Most importantly, I did not agree to stand aside or stand down… This issue has been the cause of great concern to me and I am advised, what the Australia Post Chair did is unlawful…
I have had no voice throughout this investigation period and it is only now that it is finished, do I have an opportunity to address what has happened to me…
At the very least, I would like a public apology of the events that have happened to me, acknowledgement that what I did was not breaking any company governance and that I was rewarding 4 managers for an outstanding performance, which saved a critical service in the Community Post Offices, which more than 50% of all communities depend on. I would like my integrity as a Corporate leader reinstated.
On 25 November 2020, Minister Birmingham called Ms Holgate at 9.00 am. Ms Holgate submitted that they spoke for approximately 45 minutes and the Minister suggested she forward her correspondence to Minister Fletcher and that the three of them meet to discuss a resolution. Ms Holgate sent the correspondence to Minister Fletcher, and submits that she received no response.
After following up and again receiving no further response, Ms Holgate concluded that her attempts to reach out to the Shareholder Ministers had ultimately failed: 'Time after time, I reached out and asked for help to resolve things amicably. I have received none'.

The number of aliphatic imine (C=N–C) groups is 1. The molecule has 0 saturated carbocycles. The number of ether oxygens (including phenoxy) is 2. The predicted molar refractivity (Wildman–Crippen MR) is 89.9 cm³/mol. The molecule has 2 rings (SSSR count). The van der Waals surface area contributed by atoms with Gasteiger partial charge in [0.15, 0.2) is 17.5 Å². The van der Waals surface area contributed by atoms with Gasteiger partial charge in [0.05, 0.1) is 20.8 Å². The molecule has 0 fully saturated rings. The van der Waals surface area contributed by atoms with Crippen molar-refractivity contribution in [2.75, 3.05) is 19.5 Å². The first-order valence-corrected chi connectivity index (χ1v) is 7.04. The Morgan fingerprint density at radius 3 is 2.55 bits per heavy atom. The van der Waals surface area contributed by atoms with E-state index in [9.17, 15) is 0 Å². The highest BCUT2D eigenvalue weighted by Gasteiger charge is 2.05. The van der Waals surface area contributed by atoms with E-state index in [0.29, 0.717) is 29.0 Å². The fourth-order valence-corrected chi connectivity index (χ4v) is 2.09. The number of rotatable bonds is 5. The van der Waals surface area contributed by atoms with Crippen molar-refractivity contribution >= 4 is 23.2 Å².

The Licenced Post Office Group (LPOGroup) sought to advocate on behalf of Ms Holgate and was unhappy with the ministers' responses.
Minister Fletcher conducted a meeting with the LPOGroup on 18 November 2020, during which the LPOGroup said he 'refuted' its suggestion that Ms Holgate's contract of employment was not finalised. In addition, the Minister:
…assured LPOGroup that Christine Holgate could be replaced with a CEO of equal quality, who would continue to progress Ms Holgate's plans and strategies, as she had been doing. [The LPOGroup] expressed [its] opinion that that was highly unlikely.
Minister Birmingham met with the LPOGroup by teleconference on 13 January 2021, and reportedly supported Minister Fletcher's position.